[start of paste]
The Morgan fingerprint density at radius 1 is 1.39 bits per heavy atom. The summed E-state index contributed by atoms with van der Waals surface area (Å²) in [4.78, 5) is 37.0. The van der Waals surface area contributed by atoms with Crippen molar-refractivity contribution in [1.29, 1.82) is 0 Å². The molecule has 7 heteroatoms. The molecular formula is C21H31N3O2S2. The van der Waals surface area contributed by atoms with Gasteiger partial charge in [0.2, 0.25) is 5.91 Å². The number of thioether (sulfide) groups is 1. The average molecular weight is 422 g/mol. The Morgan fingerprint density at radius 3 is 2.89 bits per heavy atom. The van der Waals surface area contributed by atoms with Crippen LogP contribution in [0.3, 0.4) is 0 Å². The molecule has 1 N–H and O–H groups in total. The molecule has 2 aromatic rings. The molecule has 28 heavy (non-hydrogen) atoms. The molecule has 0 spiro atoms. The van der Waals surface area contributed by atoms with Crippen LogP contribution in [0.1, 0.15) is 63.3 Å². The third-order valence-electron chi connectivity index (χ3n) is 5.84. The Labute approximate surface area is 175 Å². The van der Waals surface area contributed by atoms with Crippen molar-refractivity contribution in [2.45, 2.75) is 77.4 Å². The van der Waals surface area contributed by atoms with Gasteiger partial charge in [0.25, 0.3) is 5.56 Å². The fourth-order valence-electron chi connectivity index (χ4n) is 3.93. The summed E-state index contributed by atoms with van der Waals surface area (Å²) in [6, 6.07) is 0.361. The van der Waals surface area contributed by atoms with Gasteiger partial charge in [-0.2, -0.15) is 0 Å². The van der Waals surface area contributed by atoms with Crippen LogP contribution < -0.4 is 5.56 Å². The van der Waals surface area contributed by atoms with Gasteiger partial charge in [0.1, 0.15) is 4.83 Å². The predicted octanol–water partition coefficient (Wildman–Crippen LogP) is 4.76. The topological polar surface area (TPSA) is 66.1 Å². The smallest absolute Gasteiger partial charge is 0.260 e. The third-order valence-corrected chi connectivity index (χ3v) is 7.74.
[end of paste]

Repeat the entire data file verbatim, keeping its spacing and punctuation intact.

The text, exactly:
The Morgan fingerprint density at radius 1 is 1.39 bits per heavy atom. The summed E-state index contributed by atoms with van der Waals surface area (Å²) in [4.78, 5) is 37.0. The van der Waals surface area contributed by atoms with Crippen molar-refractivity contribution in [1.29, 1.82) is 0 Å². The molecule has 7 heteroatoms. The molecular formula is C21H31N3O2S2. The van der Waals surface area contributed by atoms with Gasteiger partial charge in [0.2, 0.25) is 5.91 Å². The number of thioether (sulfide) groups is 1. The average molecular weight is 422 g/mol. The Morgan fingerprint density at radius 3 is 2.89 bits per heavy atom. The van der Waals surface area contributed by atoms with Crippen LogP contribution in [0.3, 0.4) is 0 Å². The molecule has 1 N–H and O–H groups in total. The molecule has 2 aromatic rings. The molecule has 28 heavy (non-hydrogen) atoms. The molecule has 0 spiro atoms. The van der Waals surface area contributed by atoms with Crippen LogP contribution in [0.1, 0.15) is 63.3 Å². The third-order valence-electron chi connectivity index (χ3n) is 5.84. The Labute approximate surface area is 175 Å². The van der Waals surface area contributed by atoms with Crippen molar-refractivity contribution in [2.45, 2.75) is 77.4 Å². The van der Waals surface area contributed by atoms with Gasteiger partial charge in [0.25, 0.3) is 5.56 Å². The fourth-order valence-electron chi connectivity index (χ4n) is 3.93. The summed E-state index contributed by atoms with van der Waals surface area (Å²) in [6, 6.07) is 0.361. The van der Waals surface area contributed by atoms with Gasteiger partial charge in [-0.2, -0.15) is 0 Å². The van der Waals surface area contributed by atoms with Crippen LogP contribution < -0.4 is 5.56 Å². The van der Waals surface area contributed by atoms with Gasteiger partial charge in [0.1, 0.15) is 4.83 Å². The predicted octanol–water partition coefficient (Wildman–Crippen LogP) is 4.76. The topological polar surface area (TPSA) is 66.1 Å². The smallest absolute Gasteiger partial charge is 0.260 e. The third-order valence-corrected chi connectivity index (χ3v) is 7.74.